A unique sustainability program for schools and colleges. To view our site click here

Tuesday, 11 October 2011

The Importance of Groundwater

Design of groundwater recharge structures
Recharge of aquifers
In places where the withdrawal of water is more than the rate of recharge an imbalance in the groundwater reserves is created. Recharging of aquifers are undertaken with the following objectives: 

  • To maintain or augment natural groundwater as an economic resource
  • To conserve excess surface water underground
  • To combat progressive depletion of groundwater levels
  • To combat unfavourable salt balance and saline water intrusion
Design of an aquifer recharge system
To achieve the objectives it is imperative to plan out an artificial recharge scheme in a scientific manner. Thus it is imperative that proper scientific investigations be carried out for selection of site for artificial recharge of groundwater.

The proper design will include the following considerations:

Selection of site: Recharge structures should be planned out after conducting proper hydro-geological investigations. Based on the analysis of this data (already existing or those collected during investigation) it should be possible to:

  n Define the sub-surface geology.
  n Determine the presence or absence of impermeable layers or lenses that can impede percolation
  n Define depths to water table and groundwater flow directions
  n Establish the maximum rate of recharge that could be achieved at the site.

Source of water used for recharge: Basically the potential of rainwater harvesting and the quantity and quality of water available for recharging, have to be assessed.
3. Engineering, construction and costs
4. Operation, maintenance and monitoring
Design of recharge structures and settlement tank

For designing the optimum capacity of the tank, the following parameters need to be considered:
1.) Size of the catchment
2.) Intensity of rainfall 
3.) Rate of recharge, which depends on the geology of the site

The capacity of the tank should be enough to retain the runoff occurring from conditions of peak rainfall intensity. The rate of recharge in comparison to runoff is a critical factor. However, since accurate recharge rates are not available without detailed geo-hydrological studies, the rates have to be assumed. The capacity of recharge tank is designed to retain runoff from at least 15 minutes rainfall of peak intensity. (For Delhi, peak hourly rainfall is 90 mm (based on 25 year frequency) and 15 minutes peak rainfall is 22.5 mm/hr, say, 25 mm, according to CGWB norms).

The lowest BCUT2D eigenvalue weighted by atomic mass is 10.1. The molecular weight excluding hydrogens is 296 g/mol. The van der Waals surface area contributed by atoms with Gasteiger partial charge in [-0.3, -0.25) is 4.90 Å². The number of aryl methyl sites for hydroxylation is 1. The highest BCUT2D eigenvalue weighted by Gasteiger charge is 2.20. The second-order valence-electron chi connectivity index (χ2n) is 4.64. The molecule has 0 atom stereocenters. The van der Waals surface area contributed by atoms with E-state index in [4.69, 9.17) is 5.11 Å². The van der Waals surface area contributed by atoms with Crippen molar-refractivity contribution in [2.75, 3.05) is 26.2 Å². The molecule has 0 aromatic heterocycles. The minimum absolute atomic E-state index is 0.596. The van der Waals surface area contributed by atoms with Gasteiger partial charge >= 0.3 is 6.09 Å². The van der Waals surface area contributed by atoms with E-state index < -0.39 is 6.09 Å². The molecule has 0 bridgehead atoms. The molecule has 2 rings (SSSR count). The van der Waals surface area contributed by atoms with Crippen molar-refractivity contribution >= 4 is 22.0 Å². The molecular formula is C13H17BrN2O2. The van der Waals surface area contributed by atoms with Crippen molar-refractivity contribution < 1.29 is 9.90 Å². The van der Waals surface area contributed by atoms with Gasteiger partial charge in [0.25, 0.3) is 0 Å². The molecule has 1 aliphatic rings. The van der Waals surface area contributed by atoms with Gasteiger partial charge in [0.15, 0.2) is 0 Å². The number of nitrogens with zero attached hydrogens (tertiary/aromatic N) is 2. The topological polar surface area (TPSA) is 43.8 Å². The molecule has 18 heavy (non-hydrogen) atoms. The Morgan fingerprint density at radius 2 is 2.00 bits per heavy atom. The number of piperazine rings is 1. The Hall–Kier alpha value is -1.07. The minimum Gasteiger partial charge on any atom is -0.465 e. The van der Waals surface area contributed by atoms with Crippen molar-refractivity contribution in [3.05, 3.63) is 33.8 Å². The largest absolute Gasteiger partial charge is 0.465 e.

For an area of 100 sq. m.,
volume of desilting tank required in Delhi = 100 x 0.025 x 0.85
                                                            = 2.125 cu. m. (2,125 litres)

Design of a recharge trench

The methodology of design of a recharge trench is similar to that for a settlement tank. The difference is that the water-holding capacity of a recharge trench is less than its gross volume because it is filled with porous material. A factor of loose density of the media (void ratio) has to be applied to the equation. The void ratio of the filler material varies with the kind of material used, but for commonly used materials like brickbats, pebbles and gravel, a void ratio of 0.5 may be assumed.
Using the same method as used for designing a settlement tank:
Assuming a void ratio of 0.5, the required capacity of a recharge tank
        = (100 x 0.025 x 0.85)/0.5
        = 4.25 cu. m. (4,250 litres)
In designing a recharge trench, the length of the trench is an important factor. Once the required capacity is calculated, length can be calculated by considering a fixed depth and width.

No comments:

Post a Comment